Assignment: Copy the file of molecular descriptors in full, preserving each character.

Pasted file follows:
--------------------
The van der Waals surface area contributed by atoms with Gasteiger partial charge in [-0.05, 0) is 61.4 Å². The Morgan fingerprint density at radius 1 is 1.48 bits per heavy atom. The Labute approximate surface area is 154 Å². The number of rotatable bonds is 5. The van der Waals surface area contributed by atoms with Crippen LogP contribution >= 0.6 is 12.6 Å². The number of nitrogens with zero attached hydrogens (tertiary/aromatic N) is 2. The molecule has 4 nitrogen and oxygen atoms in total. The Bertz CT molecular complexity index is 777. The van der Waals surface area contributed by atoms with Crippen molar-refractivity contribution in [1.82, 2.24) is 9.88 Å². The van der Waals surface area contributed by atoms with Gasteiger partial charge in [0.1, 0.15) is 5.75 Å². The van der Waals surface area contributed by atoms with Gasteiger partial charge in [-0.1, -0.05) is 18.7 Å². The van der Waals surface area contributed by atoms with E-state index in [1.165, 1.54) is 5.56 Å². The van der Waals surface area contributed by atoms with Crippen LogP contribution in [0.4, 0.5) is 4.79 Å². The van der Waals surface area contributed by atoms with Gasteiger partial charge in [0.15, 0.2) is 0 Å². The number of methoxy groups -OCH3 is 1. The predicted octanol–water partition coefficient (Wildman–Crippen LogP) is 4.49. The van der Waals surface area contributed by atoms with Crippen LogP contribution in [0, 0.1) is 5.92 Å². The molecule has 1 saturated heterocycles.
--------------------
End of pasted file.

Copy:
The van der Waals surface area contributed by atoms with Gasteiger partial charge in [-0.05, 0) is 61.4 Å². The Morgan fingerprint density at radius 1 is 1.48 bits per heavy atom. The Labute approximate surface area is 154 Å². The number of rotatable bonds is 5. The van der Waals surface area contributed by atoms with Crippen LogP contribution >= 0.6 is 12.6 Å². The number of nitrogens with zero attached hydrogens (tertiary/aromatic N) is 2. The molecule has 4 nitrogen and oxygen atoms in total. The Bertz CT molecular complexity index is 777. The van der Waals surface area contributed by atoms with Crippen molar-refractivity contribution in [1.82, 2.24) is 9.88 Å². The van der Waals surface area contributed by atoms with Gasteiger partial charge in [0.1, 0.15) is 5.75 Å². The van der Waals surface area contributed by atoms with Gasteiger partial charge in [-0.1, -0.05) is 18.7 Å². The van der Waals surface area contributed by atoms with E-state index in [1.165, 1.54) is 5.56 Å². The van der Waals surface area contributed by atoms with Crippen LogP contribution in [0.4, 0.5) is 4.79 Å². The van der Waals surface area contributed by atoms with Gasteiger partial charge in [0.15, 0.2) is 0 Å². The number of methoxy groups -OCH3 is 1. The predicted octanol–water partition coefficient (Wildman–Crippen LogP) is 4.49. The van der Waals surface area contributed by atoms with Crippen LogP contribution in [0, 0.1) is 5.92 Å². The molecule has 1 saturated heterocycles.